• Microsoft Press

    William Stanek: On Windows Server 2008 R2

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    William here. I wrote the November 2009 cover story for TechNet Magazine to provide an advanced primer for Windows Server 2008 R2. Now Windows Server 2008 R2 is here in a big way and you can learn all about its key features in my new book Windows Server 2008 Administrator’s Pocket Consultant, Second Edition (updated for R2). With this new book, I did things a bit differently than I’ve done in the past. For starters, I put my many months of experience working with R2 to work, with my many years of Windows Server experience behind it, to ensure I took as comprehensive a look as possible while still keeping the discussion clear and concise. What I found was that R2 had been tweaked in many more ways than most people realized, and I was one of the first to spell out exactly how so in my TechNet...
  • Microsoft Press

    Carl Chatfield: Top 10 Problems, #8: Overestimate resource capacity

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    Carl here. ProjHugger is for Microsoft Office Project newbies, enthusiasts, and zealots. I publish new posts every Monday morning, but you can add comments any time. This week’s ProjHugger post continues the “Top 10 problems new (and not so new) Project users have, and what you can do to ease the pain” series. This week: #8: Overestimate Resource Capacity For many projects, the capacity of work resources is a critical factor in the success or failure of the project. Work capacity is something you should be able to accurately estimate, quantify, and manage throughout the planning and execution of any complex project. This is especially true for projects that are deadline-driven and requires highly specialized people to complete the work--many projects involving knowledge workers fall into this...
  • Microsoft Press

    I. M. Wright: “Spontaneous combustion of rancid management”

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    Catching up on an I. M. Wright podcast from November we missed posting. Here’s the “Hard Code” blog post , and here’s the podcast of that post . I. M. starts like this: What's good for you isn't always good for your group. Obvious, right? You can call it local versus global optimization. You can get geek philosophical about it and say, "The needs of the many outweigh the needs of the few…or the one." Or you can simply notice the difference you feel between zany ideas from the intern (cool) versus zany ideas from your general manager (scary). For example, spontaneity in an individual is a good thing and unvarying predictability makes Jack a dull boy. But when Jack is running a large enterprise, unpredictability can wreak havoc. There are managers who grow up and learn this lesson...
  • Microsoft Press

    RTM’d today: CLR via C#, Third Edition

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    Jeffrey Richter has completed CLR via C#, Third Edition and the book is at the printer! We’ll post chapter excerpts when the book is available in a couple of weeks. Here is Jeffrey describing the book in his Introduction: Introduction It was October 1999 when some people at Microsoft first demonstrated the Microsoft .NET Framework, the common language runtime (CLR), and the C# programming language to me. The moment I saw all of this, I was impressed and I knew that it was going to change the way I wrote software in a very significant way. I was asked to do some consulting for the team and immediately agreed. At first, I thought that the .NET Framework was an abstraction layer over the Win32 API and COM. As I invested more and more of my time into it, however, I realized that it was much bigger...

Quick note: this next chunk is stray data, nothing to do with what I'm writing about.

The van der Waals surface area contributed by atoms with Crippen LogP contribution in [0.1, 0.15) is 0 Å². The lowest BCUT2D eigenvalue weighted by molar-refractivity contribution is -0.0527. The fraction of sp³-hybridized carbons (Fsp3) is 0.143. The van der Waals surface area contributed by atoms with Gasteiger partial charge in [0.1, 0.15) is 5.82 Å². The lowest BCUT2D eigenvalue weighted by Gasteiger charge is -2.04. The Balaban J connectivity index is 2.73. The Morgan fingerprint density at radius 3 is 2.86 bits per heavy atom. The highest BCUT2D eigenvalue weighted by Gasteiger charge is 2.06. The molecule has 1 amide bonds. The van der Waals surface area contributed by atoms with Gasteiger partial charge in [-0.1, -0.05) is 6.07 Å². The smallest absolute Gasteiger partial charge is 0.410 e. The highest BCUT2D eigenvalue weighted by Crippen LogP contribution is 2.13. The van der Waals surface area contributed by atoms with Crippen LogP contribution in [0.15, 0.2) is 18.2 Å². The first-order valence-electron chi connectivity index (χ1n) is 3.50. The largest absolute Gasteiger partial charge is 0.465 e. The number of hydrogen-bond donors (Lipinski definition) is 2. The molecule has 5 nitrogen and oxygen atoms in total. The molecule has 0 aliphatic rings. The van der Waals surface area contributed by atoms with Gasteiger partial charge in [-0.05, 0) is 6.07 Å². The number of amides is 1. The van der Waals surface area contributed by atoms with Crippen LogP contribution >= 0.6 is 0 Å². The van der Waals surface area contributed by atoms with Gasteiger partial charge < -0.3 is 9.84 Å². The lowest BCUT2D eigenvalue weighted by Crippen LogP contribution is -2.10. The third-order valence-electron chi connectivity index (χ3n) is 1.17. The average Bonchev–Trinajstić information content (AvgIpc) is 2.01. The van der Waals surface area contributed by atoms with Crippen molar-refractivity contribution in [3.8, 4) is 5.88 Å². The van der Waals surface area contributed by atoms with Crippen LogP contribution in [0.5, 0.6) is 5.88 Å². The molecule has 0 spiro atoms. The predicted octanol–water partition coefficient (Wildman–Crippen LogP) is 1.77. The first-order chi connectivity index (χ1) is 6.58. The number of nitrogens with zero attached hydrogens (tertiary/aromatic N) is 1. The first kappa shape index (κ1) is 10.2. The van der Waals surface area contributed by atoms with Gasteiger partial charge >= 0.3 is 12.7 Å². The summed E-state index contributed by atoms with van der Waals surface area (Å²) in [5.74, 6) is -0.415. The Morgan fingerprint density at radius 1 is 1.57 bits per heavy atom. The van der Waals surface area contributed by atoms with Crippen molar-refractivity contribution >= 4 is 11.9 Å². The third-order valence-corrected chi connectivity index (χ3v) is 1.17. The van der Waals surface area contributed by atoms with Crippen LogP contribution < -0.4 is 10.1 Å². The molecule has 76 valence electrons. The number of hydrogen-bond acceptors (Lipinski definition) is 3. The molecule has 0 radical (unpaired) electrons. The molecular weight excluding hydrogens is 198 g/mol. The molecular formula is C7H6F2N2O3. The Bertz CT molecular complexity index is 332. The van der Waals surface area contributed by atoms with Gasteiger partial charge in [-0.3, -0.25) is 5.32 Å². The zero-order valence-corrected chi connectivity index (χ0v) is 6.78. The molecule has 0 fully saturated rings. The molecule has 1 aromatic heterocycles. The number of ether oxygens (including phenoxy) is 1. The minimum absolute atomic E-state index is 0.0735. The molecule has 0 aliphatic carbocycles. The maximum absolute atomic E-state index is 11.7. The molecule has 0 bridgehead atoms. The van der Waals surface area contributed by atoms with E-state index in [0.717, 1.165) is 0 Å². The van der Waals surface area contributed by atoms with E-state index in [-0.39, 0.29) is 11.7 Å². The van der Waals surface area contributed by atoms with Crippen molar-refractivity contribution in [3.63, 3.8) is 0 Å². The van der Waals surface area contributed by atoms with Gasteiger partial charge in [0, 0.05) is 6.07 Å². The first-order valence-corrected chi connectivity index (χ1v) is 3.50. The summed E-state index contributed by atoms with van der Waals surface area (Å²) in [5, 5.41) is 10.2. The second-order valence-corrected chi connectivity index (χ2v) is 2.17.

• Microsoft Press

    2009 Best in Show winner: Microsoft Office Communications Server 2007 R2 Resource Kit

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    Technorati Tags: Microsoft Press , Office Communications Server , books , award The Society for Technical Communications is an international organization of technical communicators whose purpose is to foster quality in print and online technical publications. Other competitors at the local level (Puget Sound region) included Microsoft UA teams and organizations like Boeing, Hewlett-Packard, and King County. This past Tuesday night Microsoft Office Communications Server 2007 R2 Resource Kit won Best in Show in this year’s STC competition. The STC president remarked that the decision ultimately came down to the fact that this book was just really well written. More winners from Microsoft Press and Next Level of Competition This year Microsoft Press entered five books in the Technical...
  • Microsoft Press

    Free ebook: First Look Microsoft Office 2010

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    We promised a more permanent home for this free ebook by Katherine Murray: here it is (in XPS) and here it is (in PDF) . 14 chapters: dive in and enjoy! Part I, “Envision the Possibilities,” introduces you to the changes in Office 2010 and shows you how you can make the most of the new features to fit the way you work today. Chapter 1, “Welcome to Office 2010,” gives you a play-by-play introduction to new features; Chapter 2, “Express Yourself Effectively and Efficiently,” details the great feature enhancements and visual effects throughout the applications; and Chapter 3, “Work Anywhere with Office 2010,” explores the flexibility factor by presenting a set of scenarios that enable users to complete their work no matter where their path takes...
  • Microsoft Press

    Want a second shot? Take it!

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    As part of Microsoft Learning’s Career Initiative, which helps customers and students to get trained and certified on Microsoft technologies, Microsoft Learning re-launched Second Shot on January 13. Here’s Tjeerd Veninga describing the program: We believe Microsoft Certification can boost your career and we want you to be successful when you take an exam. By adding Second Shot to our Career Initiative, you can now register for a free retake (should you need it), and take the exam with less anxiety and fear of not passing the exam. Second Shot is available for IT Pros, Developers and students; you can use this special offer to pass exams that are directly related to the top IT jobs available in the industry today. Job roles, learning paths and clear guidance on getting skilled for these jobs...